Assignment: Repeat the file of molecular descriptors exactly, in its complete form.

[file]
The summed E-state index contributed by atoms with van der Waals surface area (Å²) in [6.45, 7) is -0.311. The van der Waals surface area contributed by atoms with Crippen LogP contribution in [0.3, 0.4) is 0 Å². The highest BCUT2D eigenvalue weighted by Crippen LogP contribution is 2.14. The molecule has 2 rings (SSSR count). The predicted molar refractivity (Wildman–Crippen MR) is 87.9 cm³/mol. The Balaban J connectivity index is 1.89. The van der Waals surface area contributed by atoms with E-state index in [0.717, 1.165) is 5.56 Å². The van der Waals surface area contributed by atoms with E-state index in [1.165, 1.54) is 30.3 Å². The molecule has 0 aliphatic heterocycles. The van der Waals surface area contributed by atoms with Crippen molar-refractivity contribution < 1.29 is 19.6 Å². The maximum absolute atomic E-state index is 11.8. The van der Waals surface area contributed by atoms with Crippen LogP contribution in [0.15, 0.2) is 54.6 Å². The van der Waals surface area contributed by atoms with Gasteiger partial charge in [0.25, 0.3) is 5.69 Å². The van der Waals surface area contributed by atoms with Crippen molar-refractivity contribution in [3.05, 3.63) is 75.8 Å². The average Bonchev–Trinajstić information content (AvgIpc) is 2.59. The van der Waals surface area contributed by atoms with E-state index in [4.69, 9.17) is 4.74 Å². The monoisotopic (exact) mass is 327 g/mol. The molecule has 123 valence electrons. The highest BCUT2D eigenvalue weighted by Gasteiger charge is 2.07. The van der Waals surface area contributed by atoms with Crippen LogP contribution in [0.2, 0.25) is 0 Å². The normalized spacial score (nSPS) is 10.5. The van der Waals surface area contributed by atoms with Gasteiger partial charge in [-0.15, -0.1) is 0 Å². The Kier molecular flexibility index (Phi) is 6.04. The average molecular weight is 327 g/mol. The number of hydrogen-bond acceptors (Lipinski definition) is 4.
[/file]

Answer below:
The summed E-state index contributed by atoms with van der Waals surface area (Å²) in [6.45, 7) is -0.311. The van der Waals surface area contributed by atoms with Crippen LogP contribution in [0.3, 0.4) is 0 Å². The highest BCUT2D eigenvalue weighted by Crippen LogP contribution is 2.14. The molecule has 2 rings (SSSR count). The predicted molar refractivity (Wildman–Crippen MR) is 87.9 cm³/mol. The Balaban J connectivity index is 1.89. The van der Waals surface area contributed by atoms with E-state index in [0.717, 1.165) is 5.56 Å². The van der Waals surface area contributed by atoms with E-state index in [1.165, 1.54) is 30.3 Å². The molecule has 0 aliphatic heterocycles. The van der Waals surface area contributed by atoms with Crippen molar-refractivity contribution < 1.29 is 19.6 Å². The maximum absolute atomic E-state index is 11.8. The van der Waals surface area contributed by atoms with Crippen LogP contribution in [0.15, 0.2) is 54.6 Å². The van der Waals surface area contributed by atoms with Gasteiger partial charge in [0.25, 0.3) is 5.69 Å². The van der Waals surface area contributed by atoms with Crippen molar-refractivity contribution in [3.05, 3.63) is 75.8 Å². The average Bonchev–Trinajstić information content (AvgIpc) is 2.59. The van der Waals surface area contributed by atoms with E-state index in [4.69, 9.17) is 4.74 Å². The monoisotopic (exact) mass is 327 g/mol. The molecule has 123 valence electrons. The highest BCUT2D eigenvalue weighted by Gasteiger charge is 2.07. The van der Waals surface area contributed by atoms with Crippen LogP contribution in [0.2, 0.25) is 0 Å². The normalized spacial score (nSPS) is 10.5. The van der Waals surface area contributed by atoms with Gasteiger partial charge in [-0.15, -0.1) is 0 Å². The Kier molecular flexibility index (Phi) is 6.04. The average molecular weight is 327 g/mol. The number of hydrogen-bond acceptors (Lipinski definition) is 4.